Antonio Ciacca: Bringing People Together Through Swing

John Barron By

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My style comes from playing with unbelievable giants who can say so much with just one chorus--something so beautiful, I would be up all night thinking about it.
Antonio CiaccaAntonio Ciacca knows a thing or two about multi-tasking. The New York-based pianist is a tireless statesman of jazz, composing music for his own small groups, arranging for various big bands and working as Director of Programming for Jazz at Lincoln Center. Adding to all of this, Ciacca and his wife are busy raising five children in the hustle-and-bustle of 21st Century Manhattan.

Born in Wuppertal, Germany and raised in Italy, the 40-year-old musician received a formal music education at the Bologna Conservatory, but learned about jazz on the bandstand. A brief stay in Detroit, Michigan in the early '90s and numerous performance opportunities in Italy with some of the biggest names in jazz prepared Ciacca for a permanent move to New York in 2007. The pianist has shared the stage with legendary artists Art Farmer, Lee Konitz, Johnny Griffin and Dave Liebman, and has toured extensively with saxophonists Steve Lacy and Benny Golson.

2008 saw the release of Rush Life (Motema Music), Ciacca's fifth outing as a leader. It is a hard-blowing, straight-ahead quintet affair featuring Ciacca's hard bop-inspired compositions and a stellar cast of swinging associates, including tenor saxophonist Stacy Dillard and trumpeter Joe Magnarelli.

All About Jazz: What are your earliest musical memories?

Antonio Ciacca: I grew up in the south of Italy. My parents used to put together a dance party every Saturday during the winter. I grew up on a mountain and there wasn't much to do during the winter, so every Saturday at different houses in the village there would be three accordion players and people dancing all night long. That was my first encounter with the world of music. I decided to start learning about music during my middle school years. I took three years of piano lessons starting at age 11. When I started high school, however, I decided I wanted to be a soccer player so I pursued this for some time and even became semi-professional. I then went to college with the intention of becoming an engineer.

AAJ: What happened?

AC: I walked into the Bologna Jazz Festival in 1989, when I was 20 years old, and heard a trumpeter named Wynton Marsalis.

AAJ: A life changing moment?

AC: Yes, I went from wanting to be an engineer to wanting to study jazz, but I knew I if I was going to study jazz I would have to study it properly. I was lucky to study with one the world's greatest living saxophone players, Steve Grossman, who relocated from New York to Bologna, where I was now living. So I would study with Steve during the week and on the weekends he would be off to Paris or wherever to play gigs.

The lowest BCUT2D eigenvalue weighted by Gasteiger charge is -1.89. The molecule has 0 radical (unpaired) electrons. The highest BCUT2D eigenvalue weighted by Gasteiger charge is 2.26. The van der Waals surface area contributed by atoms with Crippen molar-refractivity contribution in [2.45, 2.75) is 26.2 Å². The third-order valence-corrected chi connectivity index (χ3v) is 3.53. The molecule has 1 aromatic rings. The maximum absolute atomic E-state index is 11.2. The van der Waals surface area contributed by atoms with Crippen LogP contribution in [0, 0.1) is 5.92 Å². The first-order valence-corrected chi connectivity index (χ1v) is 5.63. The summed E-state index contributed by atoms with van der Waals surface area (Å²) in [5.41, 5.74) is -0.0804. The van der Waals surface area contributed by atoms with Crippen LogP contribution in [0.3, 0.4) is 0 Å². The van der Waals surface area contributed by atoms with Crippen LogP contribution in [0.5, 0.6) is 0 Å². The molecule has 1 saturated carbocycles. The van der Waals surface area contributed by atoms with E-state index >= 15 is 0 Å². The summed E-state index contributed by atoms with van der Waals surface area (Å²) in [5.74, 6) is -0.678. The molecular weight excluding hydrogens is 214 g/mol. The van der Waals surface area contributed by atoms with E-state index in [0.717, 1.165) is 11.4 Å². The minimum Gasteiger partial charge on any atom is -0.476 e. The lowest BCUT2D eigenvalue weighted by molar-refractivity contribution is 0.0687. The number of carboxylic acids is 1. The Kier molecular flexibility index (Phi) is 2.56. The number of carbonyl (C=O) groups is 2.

AAJ: Your first experience with America was a stay in Detroit. How did this come about?

AC: I met this guy in Bologna. His mother was actually from Bologna and his father was from Detroit. He's a brilliant pianist and a teacher at Berklee [College of Music] named Greg Burk. So he invited me to come to Detroit and I said, "Okay, sure, I'll come." I also had Steve Grossman telling me at the time that I had to go to the United States and play with the real cats. I wanted to learn everything about American musical culture—the American songbook, gospel, blues, everything that is a part of American music. So I went to Detroit for three months and met so many wonderful musicians. There were some great up-and-coming people there like James Carter, Karriem Riggins, Carlos McKinney. We were all in our early 20s back then.

Antonio CiaccaAAJ: This was the early '90s?

AC: 1993.

AAJ: You must have run across some of the older Detroit musicians like pianist Teddy Harris or saxophonist Larry Smith.

AC: Larry gave me my first gig. It was at Bert's Marketplace, October 20th, 1993. It was my first gig ever—a weekend gig, Friday and Saturday. Bert's was a great place to play. People like McCoy Tyner who might be in Detroit playing a concert would always come by to hang after their gig. We'd get a chance to play in front of some great people.

AAJ: Where did you go from there?

AC: Well, after three months in Detroit, I went back to Italy for awhile, met the woman who would become my wife and played as much as possible. Around this time, I started to bring different cats over to Italy. I would book special guests to play with my trio. I brought over people like Art Farmer, Lee Konitz, Benny Golson. I wanted to take it to the next level and I felt that playing with these great musicians would really help me.

AAJ: Is this when you met saxophonist Steve Lacy?

AC: That was 1997. I called him in Paris and said, "I want you to come and play with my band." He said, "Well, no one's ever asked me that. I'll take a chance. Do you know any Monk tunes?" I said, "Yes, I know some." He said, "Can you read music?" I said, "Yes, I do." So he came and played with us and I guess he liked me because he started calling me for gigs for the next seven years. We had some great times together.


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